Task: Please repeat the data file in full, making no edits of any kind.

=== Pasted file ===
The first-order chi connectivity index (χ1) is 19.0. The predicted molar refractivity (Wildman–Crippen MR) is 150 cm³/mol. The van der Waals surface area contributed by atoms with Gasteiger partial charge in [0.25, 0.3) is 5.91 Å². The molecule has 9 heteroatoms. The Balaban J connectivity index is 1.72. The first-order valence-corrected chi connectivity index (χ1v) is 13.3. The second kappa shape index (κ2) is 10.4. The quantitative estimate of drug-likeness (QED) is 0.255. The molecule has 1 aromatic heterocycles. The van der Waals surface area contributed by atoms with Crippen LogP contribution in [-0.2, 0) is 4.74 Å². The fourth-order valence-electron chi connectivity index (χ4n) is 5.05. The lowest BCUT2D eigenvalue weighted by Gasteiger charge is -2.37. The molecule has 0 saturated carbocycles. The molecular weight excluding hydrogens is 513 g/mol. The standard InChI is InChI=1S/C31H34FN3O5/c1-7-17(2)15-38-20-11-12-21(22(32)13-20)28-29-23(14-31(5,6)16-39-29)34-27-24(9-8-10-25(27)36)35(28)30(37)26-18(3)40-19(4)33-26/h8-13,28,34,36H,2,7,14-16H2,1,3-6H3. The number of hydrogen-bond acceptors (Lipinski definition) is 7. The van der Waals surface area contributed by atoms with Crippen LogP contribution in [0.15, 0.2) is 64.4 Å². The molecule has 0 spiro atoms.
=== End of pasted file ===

The first-order chi connectivity index (χ1) is 19.0. The predicted molar refractivity (Wildman–Crippen MR) is 150 cm³/mol. The van der Waals surface area contributed by atoms with Gasteiger partial charge in [0.25, 0.3) is 5.91 Å². The molecule has 9 heteroatoms. The Balaban J connectivity index is 1.72. The first-order valence-corrected chi connectivity index (χ1v) is 13.3. The second kappa shape index (κ2) is 10.4. The quantitative estimate of drug-likeness (QED) is 0.255. The molecule has 1 aromatic heterocycles. The van der Waals surface area contributed by atoms with Crippen LogP contribution in [-0.2, 0) is 4.74 Å². The fourth-order valence-electron chi connectivity index (χ4n) is 5.05. The lowest BCUT2D eigenvalue weighted by Gasteiger charge is -2.37. The molecule has 0 saturated carbocycles. The molecular weight excluding hydrogens is 513 g/mol. The standard InChI is InChI=1S/C31H34FN3O5/c1-7-17(2)15-38-20-11-12-21(22(32)13-20)28-29-23(14-31(5,6)16-39-29)34-27-24(9-8-10-25(27)36)35(28)30(37)26-18(3)40-19(4)33-26/h8-13,28,34,36H,2,7,14-16H2,1,3-6H3. The number of hydrogen-bond acceptors (Lipinski definition) is 7. The van der Waals surface area contributed by atoms with Crippen LogP contribution in [0.15, 0.2) is 64.4 Å². The molecule has 0 spiro atoms.